Belize, are virtual revolving doors.
Mexicos current president, Enrique Pea Nieto,
who pledged to build a better police
infrastructure and to remove the military from
enforcement venues, has had little recourse but
to fight superior armed criminals head on, while
he too seeks to protect his crime fighters from
ruthless criminals and ambushes. Even the US
Border Patrol is requesting additional training to
include cover and concealment strategies to
combat resourceful and well trained criminal
insurgents.
These insurgent-like threats continue to
graphically demonstrate the new organized
crime-terror nexus. Fear, intimidation, political
tampering, corruption, kidnappings, murders,
bombings, and torture seem to have become the
norm in the Americas. The organizational
similarities of organized crime and terror have
definitely merged to essentially form a single
merchant of violence and death. Groups have
emerged as third generation gangs possessing
extensive, asymmetrical warfare capabilities.
Interdiction efforts along the lines of a
successful counterinsurgency campaign can
neutralize insurgents, secure populations, and
reestablish government legitimacy where
threatened. Without order and the rule of law
the insurgents succeed by inflicting chaos and
disorder everywhere they can. These
governments will fail unless they can maintain
order and reduce fear. Building effective policing
infrastructures must eventually follow military
success in stabilizing regions in which
competent investigations and arrests can lead to
prosecutable victories, with extended
incarceration for violent offenders.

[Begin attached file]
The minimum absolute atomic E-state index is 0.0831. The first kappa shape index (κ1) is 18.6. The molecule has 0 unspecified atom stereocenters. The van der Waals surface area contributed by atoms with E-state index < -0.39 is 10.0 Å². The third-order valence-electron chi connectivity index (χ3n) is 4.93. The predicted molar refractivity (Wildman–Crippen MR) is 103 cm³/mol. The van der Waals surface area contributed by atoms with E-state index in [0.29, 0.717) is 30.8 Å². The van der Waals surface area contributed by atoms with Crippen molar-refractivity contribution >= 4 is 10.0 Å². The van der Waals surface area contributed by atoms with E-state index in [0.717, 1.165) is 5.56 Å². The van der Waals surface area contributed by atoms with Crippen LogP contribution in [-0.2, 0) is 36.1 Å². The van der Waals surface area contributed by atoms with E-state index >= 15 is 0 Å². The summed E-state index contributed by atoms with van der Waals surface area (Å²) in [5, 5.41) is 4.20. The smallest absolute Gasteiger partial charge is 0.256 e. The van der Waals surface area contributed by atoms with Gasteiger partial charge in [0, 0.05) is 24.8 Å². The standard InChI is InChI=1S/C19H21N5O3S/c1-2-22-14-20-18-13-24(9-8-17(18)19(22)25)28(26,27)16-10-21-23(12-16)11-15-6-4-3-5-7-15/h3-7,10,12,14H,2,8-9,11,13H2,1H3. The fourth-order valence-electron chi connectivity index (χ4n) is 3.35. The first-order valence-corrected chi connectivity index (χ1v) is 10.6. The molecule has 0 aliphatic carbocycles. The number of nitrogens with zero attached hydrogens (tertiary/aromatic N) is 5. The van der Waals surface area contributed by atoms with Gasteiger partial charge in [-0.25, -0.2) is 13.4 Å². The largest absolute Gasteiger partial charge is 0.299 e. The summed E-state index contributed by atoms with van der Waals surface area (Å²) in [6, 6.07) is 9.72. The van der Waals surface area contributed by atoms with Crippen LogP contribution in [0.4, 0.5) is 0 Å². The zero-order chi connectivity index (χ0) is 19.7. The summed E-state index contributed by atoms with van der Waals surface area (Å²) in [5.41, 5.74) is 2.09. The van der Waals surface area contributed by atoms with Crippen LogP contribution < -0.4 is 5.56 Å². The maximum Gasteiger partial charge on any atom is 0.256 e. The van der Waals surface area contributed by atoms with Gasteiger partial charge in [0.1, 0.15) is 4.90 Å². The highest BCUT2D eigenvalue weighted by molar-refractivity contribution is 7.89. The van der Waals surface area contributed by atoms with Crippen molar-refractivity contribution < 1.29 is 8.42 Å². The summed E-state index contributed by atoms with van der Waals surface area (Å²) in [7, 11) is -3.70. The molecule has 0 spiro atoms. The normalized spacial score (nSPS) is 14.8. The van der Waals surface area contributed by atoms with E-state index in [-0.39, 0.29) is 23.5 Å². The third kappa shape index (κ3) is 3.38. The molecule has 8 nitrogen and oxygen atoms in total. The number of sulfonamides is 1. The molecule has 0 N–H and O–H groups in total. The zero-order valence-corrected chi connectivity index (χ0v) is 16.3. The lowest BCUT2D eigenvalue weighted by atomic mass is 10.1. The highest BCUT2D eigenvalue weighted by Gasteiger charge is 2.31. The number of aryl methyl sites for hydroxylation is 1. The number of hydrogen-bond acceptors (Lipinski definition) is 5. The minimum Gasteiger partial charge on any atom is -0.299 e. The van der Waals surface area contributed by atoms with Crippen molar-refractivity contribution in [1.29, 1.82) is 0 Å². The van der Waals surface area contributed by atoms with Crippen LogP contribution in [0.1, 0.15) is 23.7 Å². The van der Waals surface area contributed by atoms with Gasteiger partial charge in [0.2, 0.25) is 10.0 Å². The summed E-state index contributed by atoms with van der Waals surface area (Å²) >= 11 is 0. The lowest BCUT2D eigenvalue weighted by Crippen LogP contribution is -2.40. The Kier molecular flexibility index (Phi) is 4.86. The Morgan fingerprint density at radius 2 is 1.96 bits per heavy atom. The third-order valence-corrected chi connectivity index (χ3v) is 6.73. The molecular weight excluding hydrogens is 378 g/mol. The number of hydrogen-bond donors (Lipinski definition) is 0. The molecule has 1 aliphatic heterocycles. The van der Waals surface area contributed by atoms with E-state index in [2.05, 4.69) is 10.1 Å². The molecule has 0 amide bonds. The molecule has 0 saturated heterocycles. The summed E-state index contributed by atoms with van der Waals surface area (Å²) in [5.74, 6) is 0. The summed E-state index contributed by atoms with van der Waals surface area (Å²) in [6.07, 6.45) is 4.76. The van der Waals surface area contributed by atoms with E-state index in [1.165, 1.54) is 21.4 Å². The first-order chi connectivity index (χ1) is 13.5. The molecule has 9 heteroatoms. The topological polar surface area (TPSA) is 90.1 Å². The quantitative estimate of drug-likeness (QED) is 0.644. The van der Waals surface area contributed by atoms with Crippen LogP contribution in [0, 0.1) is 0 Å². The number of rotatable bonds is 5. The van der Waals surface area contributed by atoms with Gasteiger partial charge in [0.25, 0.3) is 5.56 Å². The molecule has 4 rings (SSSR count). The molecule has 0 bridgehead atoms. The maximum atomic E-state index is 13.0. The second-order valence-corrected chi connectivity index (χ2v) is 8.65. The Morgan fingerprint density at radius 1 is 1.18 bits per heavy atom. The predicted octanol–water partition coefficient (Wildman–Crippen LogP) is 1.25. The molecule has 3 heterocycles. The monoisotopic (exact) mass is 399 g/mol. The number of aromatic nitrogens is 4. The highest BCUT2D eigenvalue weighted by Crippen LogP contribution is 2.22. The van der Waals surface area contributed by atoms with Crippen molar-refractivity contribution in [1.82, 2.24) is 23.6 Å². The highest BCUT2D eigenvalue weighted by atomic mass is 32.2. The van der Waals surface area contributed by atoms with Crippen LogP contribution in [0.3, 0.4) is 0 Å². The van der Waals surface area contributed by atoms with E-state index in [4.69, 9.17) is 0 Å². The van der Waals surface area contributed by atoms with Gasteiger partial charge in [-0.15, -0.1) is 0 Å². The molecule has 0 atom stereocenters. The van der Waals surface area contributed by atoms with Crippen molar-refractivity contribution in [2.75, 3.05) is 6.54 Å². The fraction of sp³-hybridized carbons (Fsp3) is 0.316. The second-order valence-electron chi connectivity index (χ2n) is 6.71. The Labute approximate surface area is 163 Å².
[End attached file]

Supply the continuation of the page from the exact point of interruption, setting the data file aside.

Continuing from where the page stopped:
The primary goals of transnational organized
criminals are to gain power, territory and
control for massive profits, and to remain in
place doing so. They exploit voids in leadership
and rule of law in cities to gain this power and
control. Corruption of police, military and
government is thus a bonanza for them if there
is resistance, they simply kill, and the numbers
are astronomical. Anyone helping to attain their
goals is an ally until they no longer serve a need.
Much of the dilemma ahead regarding these
problems is that transnational criminal
organizations are flexible and adaptable; as well,
they receive cooperation from guerrilla groups,
and suspected rogue government military and
security officials.
The South and Central American corridor into
Mexico and the US is a primary conduit of
criminal organizations, where evildoers flourish
and kill with impunity in both directions. To
adequately address security challenges and be
effective against these enemies of the state, there
must be cooperation and consistent proactive
dialogue between neighboring nations. Without
these critical elements of support, higher
economic and social costs will continue to
significantly impede development, increase
crime, and further retard the quality of life for
millions.

Jerry Brewer is C.E.O. of Criminal Justice
International Associates, a global threat
mitigation firm headquartered in northern
Virginia. His website is located at
www.cjiausa.org. TWITTER: CJIAUSA